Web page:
As mentioned in my previous article, I want to share feminist stories and perspectives from around the world. This week, I am happy to share an interview I had with a dear friend, Nat, who I met on study abroad in Japan last year. Nat is from Scotland, and I wanted to ask her some questions about what it meant to be a feminist there. Without further ado, here is her interview.
What’s your definition of feminism?
The easiest way I can put it is that, to me, feminism is working towards achieving full equality between genders globally.
Why do you identify as a feminist?
I identify as a feminist because of my answer above, really. I think it becomes apparent to a lot of women at a young age that we’re not treated the same way as and given the same opportunities as our male colleagues. (And I imagine the same goes for many NB people but I’m a cis female so I feel like I can’t speak for their experiences here!) I can’t remember when I started looking further into it, but I found that there are so many issues arising globally as a result of gender inequality and it makes you want to do something about it.
How are feminists perceived in Scotland? Are many people feminists?
I’m not sure if I’m maybe affected here by the “uni bubble” that I’m in, but it seems to be generally accepted to be a feminist and be vocal about gender equality issues. However, I do remember in high school that there was a lot of backlash against an ‘equality club’ I was a part of after we complained about some pretty glaringly sexist issues in the school. We also had a few teachers who openly argued our presentations on gender inequality were incorrect despite us providing various reliable sources (WHO etc.) but we did also have strongly feminist teachers too. However, that isn’t to say that my small hometown is sexist whilst my university city is more progressive – it could definitely be down to the fact that a lot has changed everywhere in the years since I left high school.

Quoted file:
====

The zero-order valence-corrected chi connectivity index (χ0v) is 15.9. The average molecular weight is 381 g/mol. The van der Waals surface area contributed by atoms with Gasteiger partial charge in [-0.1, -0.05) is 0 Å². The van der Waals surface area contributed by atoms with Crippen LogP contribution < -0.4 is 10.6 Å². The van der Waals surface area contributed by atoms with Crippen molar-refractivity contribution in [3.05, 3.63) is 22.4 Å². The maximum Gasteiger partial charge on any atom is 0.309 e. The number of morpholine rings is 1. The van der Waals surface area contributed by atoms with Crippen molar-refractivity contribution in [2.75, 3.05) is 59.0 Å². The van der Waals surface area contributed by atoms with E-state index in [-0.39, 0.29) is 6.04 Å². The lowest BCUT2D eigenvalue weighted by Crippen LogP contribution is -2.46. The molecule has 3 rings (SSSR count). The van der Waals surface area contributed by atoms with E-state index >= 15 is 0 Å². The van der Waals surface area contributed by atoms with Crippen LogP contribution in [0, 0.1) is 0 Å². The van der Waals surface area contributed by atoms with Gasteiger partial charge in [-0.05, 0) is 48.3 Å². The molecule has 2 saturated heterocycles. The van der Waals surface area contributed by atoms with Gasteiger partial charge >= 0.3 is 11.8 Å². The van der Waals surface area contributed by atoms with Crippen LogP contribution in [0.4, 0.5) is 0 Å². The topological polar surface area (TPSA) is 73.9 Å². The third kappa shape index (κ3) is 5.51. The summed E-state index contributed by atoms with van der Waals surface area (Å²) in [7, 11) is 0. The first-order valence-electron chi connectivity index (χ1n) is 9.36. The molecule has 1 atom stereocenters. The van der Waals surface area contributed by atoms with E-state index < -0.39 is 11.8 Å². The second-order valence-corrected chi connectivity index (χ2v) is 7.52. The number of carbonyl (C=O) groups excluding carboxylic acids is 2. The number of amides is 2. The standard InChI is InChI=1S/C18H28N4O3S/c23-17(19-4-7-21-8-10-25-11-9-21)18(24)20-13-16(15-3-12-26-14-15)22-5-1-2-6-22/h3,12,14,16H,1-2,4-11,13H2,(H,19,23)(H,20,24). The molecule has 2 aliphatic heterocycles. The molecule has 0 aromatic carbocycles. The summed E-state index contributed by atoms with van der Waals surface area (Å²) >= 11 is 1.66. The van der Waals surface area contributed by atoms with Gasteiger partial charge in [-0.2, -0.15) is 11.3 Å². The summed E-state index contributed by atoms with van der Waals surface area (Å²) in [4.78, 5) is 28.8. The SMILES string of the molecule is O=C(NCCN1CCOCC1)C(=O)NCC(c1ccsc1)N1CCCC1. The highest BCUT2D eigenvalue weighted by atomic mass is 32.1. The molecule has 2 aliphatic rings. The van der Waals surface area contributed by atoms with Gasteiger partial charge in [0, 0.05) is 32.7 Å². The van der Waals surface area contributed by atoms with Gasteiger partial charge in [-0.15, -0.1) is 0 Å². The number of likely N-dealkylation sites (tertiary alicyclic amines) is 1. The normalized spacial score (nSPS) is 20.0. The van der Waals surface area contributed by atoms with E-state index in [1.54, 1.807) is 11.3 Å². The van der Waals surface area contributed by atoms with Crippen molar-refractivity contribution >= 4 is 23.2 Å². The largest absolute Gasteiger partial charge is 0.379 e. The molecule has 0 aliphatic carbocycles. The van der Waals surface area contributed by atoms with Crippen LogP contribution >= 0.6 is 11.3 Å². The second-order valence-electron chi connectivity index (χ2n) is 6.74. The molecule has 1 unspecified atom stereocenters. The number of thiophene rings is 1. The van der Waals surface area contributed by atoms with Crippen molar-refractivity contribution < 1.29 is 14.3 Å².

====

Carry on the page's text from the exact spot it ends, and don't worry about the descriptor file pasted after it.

What issues are particularly salient for feminists in Scotland? What sort of changes do you want to see in Scotland that feminism can help with?
Scotland is honestly doing pretty well in terms of working towards gender equality, I have to say, but for each area where there has been progress, there still isn’t full equality. We have a female leader and a “gender-balanced cabinet”, but men still dominate the council chambers and NB and trans people have little representation. The pay gap is definitely narrowing, but it still exists. I think a major issue that needs more attention brought it to are cases of domestic violence and sexual harassment and assault. I would also like to see more being done regarding stalking as a crime because it’s often regarded as something that you “can’t do anything about” until someone has been hurt. Feminism would of course help with these issues because, whilst anyone can be affected, women are often the victims of these crimes. (Though I do believe feminism would help male victims of these crimes too.)
Have you been involved in any global movements?
I’ve participated in societies based around equality-focused organisations such as Amnesty International, attended local protests and signed petitions but that doesn’t really feel like enough to say I’ve been involved in any global movements honestly. I would love to get more involved and I’m looking to get involved in local organisations that encourage women and NB people to participate in stereotypically “male” professions and hobbies.
Are you aware of the prevalence of femicide? Do you perceive it as an issue in Scotland?
I was aware of femicide in that I know the leading cause of premature death for women globally is men’s violence against women. I would definitely consider it an issue in my country as well.
Is there anything you think the world could benefit from learning from Scotland or Scotland’s feminism?
[AN: Refer three questions back for more information] Students also get free sanitary products here so that’s fun.
Special thanks to Nat for sharing her story and being an all around lovely person. If you’re interested in what’s going on in Scotland today, I highly encourage you to get informed about the Scottish Independence movement, which you can start by reading about here.
[Featured image from Wikimedia; public domain]